METEOROLOGIST JEFF HABY
1. What is TT?
The TT (Total Totals) is an index used to assess storm strength.
2. How is TT determined?
The TT is a combination of the Vertical Totals (VT) and Cross Totals (CT). The VT is the temperature difference
between 850 and 500 mb while the CT is 850 mb dewpoint minus the 500 mb temperature.
TT = (T850 - T500) + (Td850 - T500)
The equation above for the TT is stating (850 mb temperature minus 500 mb temperature) plus (850 mb dewpoint
minus 500 mb temperature)
The Skew-T below gives a TT value of 44 for that sounding. Here is how that number was determined:
850 mb Temperature = 20 C
500 mb Temperature = -7.5 C
850 mb Dewpoint = 9 C
TT = (20 - (-7.5)) + (9 - (-7.5)) = 27.5 + 16.5 = 44
3. Operational significance of TT:
|<44 ||Convection not likely||44-50 ||Likely thunderstorms
||51-52 ||Isolated severe storms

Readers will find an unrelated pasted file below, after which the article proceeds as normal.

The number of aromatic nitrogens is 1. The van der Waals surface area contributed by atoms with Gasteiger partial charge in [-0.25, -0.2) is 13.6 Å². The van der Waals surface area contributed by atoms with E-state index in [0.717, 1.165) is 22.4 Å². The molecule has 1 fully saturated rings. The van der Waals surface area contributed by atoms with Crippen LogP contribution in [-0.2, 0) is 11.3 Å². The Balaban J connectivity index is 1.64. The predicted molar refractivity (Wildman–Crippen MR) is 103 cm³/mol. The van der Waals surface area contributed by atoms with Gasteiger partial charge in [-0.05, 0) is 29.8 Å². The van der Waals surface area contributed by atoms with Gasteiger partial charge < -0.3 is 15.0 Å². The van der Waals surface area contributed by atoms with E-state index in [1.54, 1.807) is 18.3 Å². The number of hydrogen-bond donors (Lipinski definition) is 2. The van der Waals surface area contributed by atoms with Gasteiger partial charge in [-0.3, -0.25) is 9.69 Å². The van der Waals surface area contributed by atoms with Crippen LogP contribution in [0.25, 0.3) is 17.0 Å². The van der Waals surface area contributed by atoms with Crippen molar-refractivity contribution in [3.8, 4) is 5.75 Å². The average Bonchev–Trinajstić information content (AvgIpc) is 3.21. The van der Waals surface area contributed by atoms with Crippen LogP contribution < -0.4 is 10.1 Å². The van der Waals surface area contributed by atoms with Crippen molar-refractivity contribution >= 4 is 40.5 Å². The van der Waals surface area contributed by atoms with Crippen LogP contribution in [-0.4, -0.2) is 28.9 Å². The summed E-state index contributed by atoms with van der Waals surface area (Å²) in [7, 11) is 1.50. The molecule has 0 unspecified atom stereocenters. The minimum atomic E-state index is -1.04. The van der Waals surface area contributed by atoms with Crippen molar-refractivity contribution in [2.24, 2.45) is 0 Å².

||53-56 ||Widely scattered severe
||>56 ||Scattered severe storms
a. TT does not assess wind shear and
CAPE directly. See CAPE
and shear environment to see how relevant
index is for severe storms.
b. May not pick up a capping inversion that prevents storms from developing.
c. Index will be too stable if a layer of moisture is just under the 850 mb level.
d. VT may be very high and contributes to causing a high TT even when moisture is lacking. Index will be
too unstable in these situations.
e. Works best for flat areas in low to moderate elevations. Does not work for high elevations.
f. Index value interpretation varies with season and location.